With 'Avatar' struggling, is the bloom off the rerelease rose?
For a while now, theater owners — and to a lesser extent filmmakers and studios — have been touting the economic and cultural wisdom of rereleasing Hollywood's biggest hits. Personalities as varied as Steven Soderbergh and theater mogul Shari Redstone have talked about the rerelease as a way both to keep theaters relevant and provide a service to tentpole-overloaded moviegoers.
Most films still don't get a wide rerelease, but those that do tend to fare well. "The Godfather," the first two "Toy Story" films and "Apocalypse Now" were all rereleased at least a decade after they first came out, all of them to strong effect.
None of the new releases re-created the blockbuster success of their original go-rounds — "Toy Story" made the most of the bunch, grossing $31 million domestically — but all came away with their reputations burnished. In the case of "Apocalypse Now," whose redux edition added a significant amount of footage, the 2001 rerelease not only solidified the movie with old fans but brought in plenty of new ones.
That trend changed this weekend, when a rerelease of "Avatar" passed quietly for filmgoers. The Fox movie grossed only about $4 million despite playing on more than 800 screens, as my colleague Ben Fritz notes.
The easy explanation for this failure is that with nine minutes of extra footage tacked on to a movie that was already as long as the Bible, this new version didn't add as much to its original as the other rereleases did. In a way, "Avatar" was a victim of its own success. With the original already perceived as the be-all-and-end-all in big-budget entertainment — many of us had already seen it in 3-D, and the film was already considered a visual feast the first time around — there's not much to improve on with a new edition.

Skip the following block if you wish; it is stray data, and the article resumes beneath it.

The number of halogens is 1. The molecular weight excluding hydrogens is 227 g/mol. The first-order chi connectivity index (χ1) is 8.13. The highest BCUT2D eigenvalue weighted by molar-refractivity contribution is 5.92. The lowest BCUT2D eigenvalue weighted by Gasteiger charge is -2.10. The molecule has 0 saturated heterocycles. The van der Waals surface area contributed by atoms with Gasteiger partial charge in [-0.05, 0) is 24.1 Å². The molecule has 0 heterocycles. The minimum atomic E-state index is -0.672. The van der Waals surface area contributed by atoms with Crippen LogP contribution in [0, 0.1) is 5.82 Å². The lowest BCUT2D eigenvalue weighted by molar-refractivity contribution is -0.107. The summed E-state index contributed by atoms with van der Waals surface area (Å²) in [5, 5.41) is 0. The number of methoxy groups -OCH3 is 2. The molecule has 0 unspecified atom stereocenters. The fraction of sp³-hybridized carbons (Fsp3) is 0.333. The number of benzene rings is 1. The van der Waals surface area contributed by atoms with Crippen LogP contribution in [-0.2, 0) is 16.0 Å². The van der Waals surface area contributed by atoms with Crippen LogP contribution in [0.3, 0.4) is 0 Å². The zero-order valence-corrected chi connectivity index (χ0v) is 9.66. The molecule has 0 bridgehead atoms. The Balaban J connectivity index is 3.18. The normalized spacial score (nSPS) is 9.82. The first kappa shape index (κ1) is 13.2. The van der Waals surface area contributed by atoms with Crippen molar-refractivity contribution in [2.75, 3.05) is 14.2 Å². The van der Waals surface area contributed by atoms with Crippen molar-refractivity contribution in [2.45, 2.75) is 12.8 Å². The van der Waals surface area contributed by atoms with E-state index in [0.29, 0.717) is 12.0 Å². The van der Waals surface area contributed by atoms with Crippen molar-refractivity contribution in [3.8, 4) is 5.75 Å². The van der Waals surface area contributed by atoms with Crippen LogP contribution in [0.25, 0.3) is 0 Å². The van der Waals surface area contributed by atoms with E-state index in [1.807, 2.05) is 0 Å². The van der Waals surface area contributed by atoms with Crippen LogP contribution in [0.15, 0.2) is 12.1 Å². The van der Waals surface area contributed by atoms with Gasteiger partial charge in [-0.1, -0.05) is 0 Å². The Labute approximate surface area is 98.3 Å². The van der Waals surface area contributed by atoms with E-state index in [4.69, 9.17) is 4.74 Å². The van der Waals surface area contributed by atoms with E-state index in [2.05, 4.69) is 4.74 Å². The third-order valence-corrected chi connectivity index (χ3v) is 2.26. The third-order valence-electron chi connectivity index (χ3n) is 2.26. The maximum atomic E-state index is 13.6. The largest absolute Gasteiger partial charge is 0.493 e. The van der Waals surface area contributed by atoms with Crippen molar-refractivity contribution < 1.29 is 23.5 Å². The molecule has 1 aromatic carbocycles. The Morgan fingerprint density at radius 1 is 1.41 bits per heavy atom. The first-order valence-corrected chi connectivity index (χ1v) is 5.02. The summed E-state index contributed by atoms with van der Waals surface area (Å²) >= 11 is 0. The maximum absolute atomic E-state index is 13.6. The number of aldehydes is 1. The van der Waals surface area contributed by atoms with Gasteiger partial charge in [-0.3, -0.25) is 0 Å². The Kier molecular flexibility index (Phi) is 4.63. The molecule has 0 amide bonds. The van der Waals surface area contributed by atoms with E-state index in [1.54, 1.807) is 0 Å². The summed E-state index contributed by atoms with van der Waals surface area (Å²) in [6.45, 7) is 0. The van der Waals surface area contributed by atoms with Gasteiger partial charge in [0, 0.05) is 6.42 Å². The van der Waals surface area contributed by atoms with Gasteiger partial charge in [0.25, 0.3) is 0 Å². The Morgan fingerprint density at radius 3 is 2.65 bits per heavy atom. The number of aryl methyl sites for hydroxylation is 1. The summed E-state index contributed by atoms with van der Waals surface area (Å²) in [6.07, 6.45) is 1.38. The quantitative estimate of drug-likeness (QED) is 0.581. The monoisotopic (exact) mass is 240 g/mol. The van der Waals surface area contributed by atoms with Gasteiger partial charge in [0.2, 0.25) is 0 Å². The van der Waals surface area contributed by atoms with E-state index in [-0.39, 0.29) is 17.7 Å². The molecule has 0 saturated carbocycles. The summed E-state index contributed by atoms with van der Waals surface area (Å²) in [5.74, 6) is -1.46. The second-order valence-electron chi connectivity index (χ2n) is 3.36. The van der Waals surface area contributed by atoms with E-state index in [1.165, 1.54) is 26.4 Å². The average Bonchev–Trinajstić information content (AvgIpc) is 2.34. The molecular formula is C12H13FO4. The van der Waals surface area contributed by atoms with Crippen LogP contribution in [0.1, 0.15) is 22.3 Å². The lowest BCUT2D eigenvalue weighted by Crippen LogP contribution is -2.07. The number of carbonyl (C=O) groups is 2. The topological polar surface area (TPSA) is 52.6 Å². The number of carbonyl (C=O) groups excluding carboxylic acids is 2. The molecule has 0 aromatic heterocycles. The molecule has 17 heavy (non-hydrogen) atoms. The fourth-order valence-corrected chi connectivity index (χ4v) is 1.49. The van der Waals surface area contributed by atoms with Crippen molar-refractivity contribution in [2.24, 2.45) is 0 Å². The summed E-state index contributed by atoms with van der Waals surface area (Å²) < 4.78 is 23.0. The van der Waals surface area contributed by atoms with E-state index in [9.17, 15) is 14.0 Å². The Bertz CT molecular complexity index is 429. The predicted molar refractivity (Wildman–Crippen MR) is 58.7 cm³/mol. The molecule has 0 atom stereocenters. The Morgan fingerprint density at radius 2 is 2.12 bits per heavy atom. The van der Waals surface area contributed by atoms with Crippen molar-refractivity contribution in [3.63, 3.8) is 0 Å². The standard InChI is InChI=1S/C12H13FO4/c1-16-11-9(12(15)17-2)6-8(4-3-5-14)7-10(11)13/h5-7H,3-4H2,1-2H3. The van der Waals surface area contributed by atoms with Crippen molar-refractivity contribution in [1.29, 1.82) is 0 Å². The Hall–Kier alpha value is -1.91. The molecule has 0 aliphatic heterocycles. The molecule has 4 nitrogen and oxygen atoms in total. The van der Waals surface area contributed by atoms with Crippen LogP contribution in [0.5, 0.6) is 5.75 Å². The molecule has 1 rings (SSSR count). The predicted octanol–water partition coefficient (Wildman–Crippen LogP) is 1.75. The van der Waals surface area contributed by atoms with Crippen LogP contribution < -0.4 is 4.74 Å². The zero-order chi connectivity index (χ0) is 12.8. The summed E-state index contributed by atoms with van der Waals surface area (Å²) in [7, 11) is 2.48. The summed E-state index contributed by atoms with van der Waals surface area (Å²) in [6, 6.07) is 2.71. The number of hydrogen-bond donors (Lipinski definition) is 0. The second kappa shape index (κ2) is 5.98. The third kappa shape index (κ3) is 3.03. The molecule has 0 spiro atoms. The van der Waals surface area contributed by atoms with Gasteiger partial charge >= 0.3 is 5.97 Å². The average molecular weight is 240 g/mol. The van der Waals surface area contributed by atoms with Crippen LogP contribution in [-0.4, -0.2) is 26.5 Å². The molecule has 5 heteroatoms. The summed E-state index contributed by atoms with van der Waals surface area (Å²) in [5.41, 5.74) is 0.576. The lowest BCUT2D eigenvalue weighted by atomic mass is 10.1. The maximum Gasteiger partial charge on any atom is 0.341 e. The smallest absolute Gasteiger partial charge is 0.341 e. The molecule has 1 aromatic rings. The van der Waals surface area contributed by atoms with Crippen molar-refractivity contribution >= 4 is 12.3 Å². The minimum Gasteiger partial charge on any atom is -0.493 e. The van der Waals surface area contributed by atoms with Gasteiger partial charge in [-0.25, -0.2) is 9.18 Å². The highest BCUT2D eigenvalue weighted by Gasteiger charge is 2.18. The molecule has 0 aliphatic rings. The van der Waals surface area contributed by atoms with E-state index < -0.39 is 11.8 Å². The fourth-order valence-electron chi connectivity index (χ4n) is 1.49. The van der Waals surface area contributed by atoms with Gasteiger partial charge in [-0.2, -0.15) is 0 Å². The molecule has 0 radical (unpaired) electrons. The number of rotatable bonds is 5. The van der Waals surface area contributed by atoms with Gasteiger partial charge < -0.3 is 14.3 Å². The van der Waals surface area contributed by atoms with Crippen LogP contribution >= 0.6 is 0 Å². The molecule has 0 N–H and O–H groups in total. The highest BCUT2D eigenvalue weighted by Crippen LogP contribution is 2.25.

(It's also worth noting that the movie grossed $750 million the first time around, some of that from repeat viewers, and it's asking a lot for people who saw it multiple times just six or seven months ago to pay to see it again, even if the alternative is "Takers" and "The Last Exorcism.")
But it's also possible that the rerelease just doesn't mean as much as it once did, what with the culture of the Internet and nonstop blog coverage putting movies in the public eye in a way it never has before. When "The Godfather" came out in 1997 after being away from theaters for 25 years, it felt like an event; no matter how well we remembered the movie or how many times we watched it on basic cable, seeing it on the big screen brought memories for those lucky enough to catch it there the first time and created that experience for those who weren't. Even the rerelease of the "Toy Story" movies last year struck a nostalgic nerve for a '90s animation era that seems so far away, before the form changed so radically.
But it may be that today's classics just don't fade into history in the same way. We've lived them, in a sense, too deeply (and exhaustedly) the first time around.
Despite the struggles of "Avatar," we'll probably see a few more rereleases of Hollywood's biggest hits. They're comparatively low-risk for studios, who see them not only as a theatrical play but a way to generate interest in the DVD. And filmmakers envious of new technology will push for them — George Lucas has made noise about a "Star Wars" release, for instance. Without significant additions, though, it's hard to see why a rerelease is worth the screens or the bother.
— Steven Zeitchik
Photo: "Avatar." Credit: 20th Century Fox.